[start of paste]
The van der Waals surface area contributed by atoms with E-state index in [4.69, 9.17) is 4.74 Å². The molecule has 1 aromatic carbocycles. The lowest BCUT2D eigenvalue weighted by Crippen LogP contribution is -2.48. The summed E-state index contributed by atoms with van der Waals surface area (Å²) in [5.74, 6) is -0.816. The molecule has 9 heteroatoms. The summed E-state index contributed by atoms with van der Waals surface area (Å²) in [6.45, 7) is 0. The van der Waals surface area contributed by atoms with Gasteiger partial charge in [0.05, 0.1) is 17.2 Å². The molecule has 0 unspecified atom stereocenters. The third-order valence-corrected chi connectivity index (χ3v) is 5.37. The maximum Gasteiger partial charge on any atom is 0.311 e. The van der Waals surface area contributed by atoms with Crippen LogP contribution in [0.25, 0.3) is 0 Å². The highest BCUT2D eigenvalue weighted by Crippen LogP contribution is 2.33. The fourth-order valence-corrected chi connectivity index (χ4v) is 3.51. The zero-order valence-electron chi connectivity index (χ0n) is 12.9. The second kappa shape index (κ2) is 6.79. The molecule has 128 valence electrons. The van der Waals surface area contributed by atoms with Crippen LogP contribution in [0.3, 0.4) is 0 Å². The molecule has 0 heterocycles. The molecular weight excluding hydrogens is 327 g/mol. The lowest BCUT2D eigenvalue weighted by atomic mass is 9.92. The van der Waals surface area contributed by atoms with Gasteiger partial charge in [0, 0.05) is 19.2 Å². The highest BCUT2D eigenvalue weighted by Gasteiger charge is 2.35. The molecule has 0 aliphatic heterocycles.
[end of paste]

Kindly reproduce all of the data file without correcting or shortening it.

The van der Waals surface area contributed by atoms with E-state index in [4.69, 9.17) is 4.74 Å². The molecule has 1 aromatic carbocycles. The lowest BCUT2D eigenvalue weighted by Crippen LogP contribution is -2.48. The summed E-state index contributed by atoms with van der Waals surface area (Å²) in [5.74, 6) is -0.816. The molecule has 9 heteroatoms. The summed E-state index contributed by atoms with van der Waals surface area (Å²) in [6.45, 7) is 0. The van der Waals surface area contributed by atoms with Gasteiger partial charge in [0.05, 0.1) is 17.2 Å². The molecule has 0 unspecified atom stereocenters. The third-order valence-corrected chi connectivity index (χ3v) is 5.37. The maximum Gasteiger partial charge on any atom is 0.311 e. The van der Waals surface area contributed by atoms with Crippen LogP contribution in [0.25, 0.3) is 0 Å². The highest BCUT2D eigenvalue weighted by Crippen LogP contribution is 2.33. The fourth-order valence-corrected chi connectivity index (χ4v) is 3.51. The zero-order valence-electron chi connectivity index (χ0n) is 12.9. The second kappa shape index (κ2) is 6.79. The molecule has 128 valence electrons. The van der Waals surface area contributed by atoms with Crippen LogP contribution in [0.3, 0.4) is 0 Å². The molecule has 0 heterocycles. The molecular weight excluding hydrogens is 327 g/mol. The lowest BCUT2D eigenvalue weighted by atomic mass is 9.92. The van der Waals surface area contributed by atoms with Gasteiger partial charge in [0, 0.05) is 19.2 Å². The highest BCUT2D eigenvalue weighted by Gasteiger charge is 2.35. The molecule has 0 aliphatic heterocycles.